AMD DTX small form factor system preview

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October 22, 2007 by Mike Chin

The setting of standards and form factors in the PC industry has largely been the domain of Intel for so long that it's hard to remember when things were different. When things were different, all the way back in the early 90s and before, portions of the PC industry were in chaos as various standards for all kinds of components — graphics card slots, for example — competed for dominance. Compatibility is the glue that allows companies in the PC industry to work and thrive together; the role of widely-accepted standards is critical in achieving compatibility. Although broad consensus is required for successful establishment of industry standards, Intel has been the major driving force in this area for some time.


The development of the DTX spec was announced by AMD last January.
The photo above shows a reference design.

So last January's announcement of the development of DTX, an open standard specification designed by AMD to enable the broad adoption of small form factor PCs, came as a bit of a surprise to many. The gist of DTX is contained in the following extract from AMD's presentation.

More information is available at DTX Form Factors, including a Reference Design Overview Slideshow, an FAQ, and a DTX Mechanical Interface Specification. As we go to press, some 70 vendors have registered to implement DTX, and the list includes most of the biggest names in the PC component business.

The short 10-page DTX Mechanical Interface Specification is focused almost entirely on motherboard form factors; there's virtually nothing on cases or power supplies. The emphasis on broad compatibility with existing specifications is strong:

  • DTX motherboard size and mounting specifications are designed to be compatible with existing ATX and Micro ATX chassis specifications.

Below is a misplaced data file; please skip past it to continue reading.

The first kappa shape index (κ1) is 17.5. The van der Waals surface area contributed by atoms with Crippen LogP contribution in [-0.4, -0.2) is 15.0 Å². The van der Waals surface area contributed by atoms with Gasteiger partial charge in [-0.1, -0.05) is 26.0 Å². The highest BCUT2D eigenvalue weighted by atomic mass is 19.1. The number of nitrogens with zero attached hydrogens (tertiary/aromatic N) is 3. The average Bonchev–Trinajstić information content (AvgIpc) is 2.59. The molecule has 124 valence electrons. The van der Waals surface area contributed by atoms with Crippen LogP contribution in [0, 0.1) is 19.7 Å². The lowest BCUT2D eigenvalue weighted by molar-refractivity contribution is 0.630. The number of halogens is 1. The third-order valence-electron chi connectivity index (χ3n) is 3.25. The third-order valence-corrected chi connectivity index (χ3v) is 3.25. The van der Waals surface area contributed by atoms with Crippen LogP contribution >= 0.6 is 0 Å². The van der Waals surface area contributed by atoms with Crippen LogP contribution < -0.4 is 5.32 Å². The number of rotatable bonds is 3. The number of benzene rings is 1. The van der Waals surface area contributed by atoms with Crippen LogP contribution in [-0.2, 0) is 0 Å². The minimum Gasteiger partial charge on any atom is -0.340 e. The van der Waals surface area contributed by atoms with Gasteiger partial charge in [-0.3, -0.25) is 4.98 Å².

• Mini-ITX motherboard size specifications are compatible with DTX chassis specifications.
  • The general DTX specification defines a minimum set of parameters necessary for interoperability, freeing vendors to innovate.

This emphasis on compatibility is not surprising. DTX is more or less and extension of ATX. Obviously, AMD wants to avoid what happened to BTX.

Intel tried to roll out BTX a few years ago with three sizes: full BTX, micro MTX and pico BTX to replace not only ATX and micro-ATX, but also set a new SFF form factor. Part of the impetus was to introduce a different system airflow design that could deal more effectively than ATX with the thermal problems of Intel's hot Pentium 4 (Prescott and later) processors. BTX was not compatible with ATX cases or power supplies, however, which meant manufacturers had to use not only a new motherboard form factor, but entirely new types of cases and power supplies to adopt BTX.

This was probably the major reason that BTX did not gain wide support. It appears to be used today only by a few major Intel partners. Certainly, it's just about impossible to find a BTX motherboard, case or power supply for sale in the retail component marketplace. (You can find BTX information at Intel's Form Factors web site.)

In case you haven't guessed yet, the name DTX naturally follows from ATX and BTX... although perhaps an inquiry should be made about what happened to CTX?



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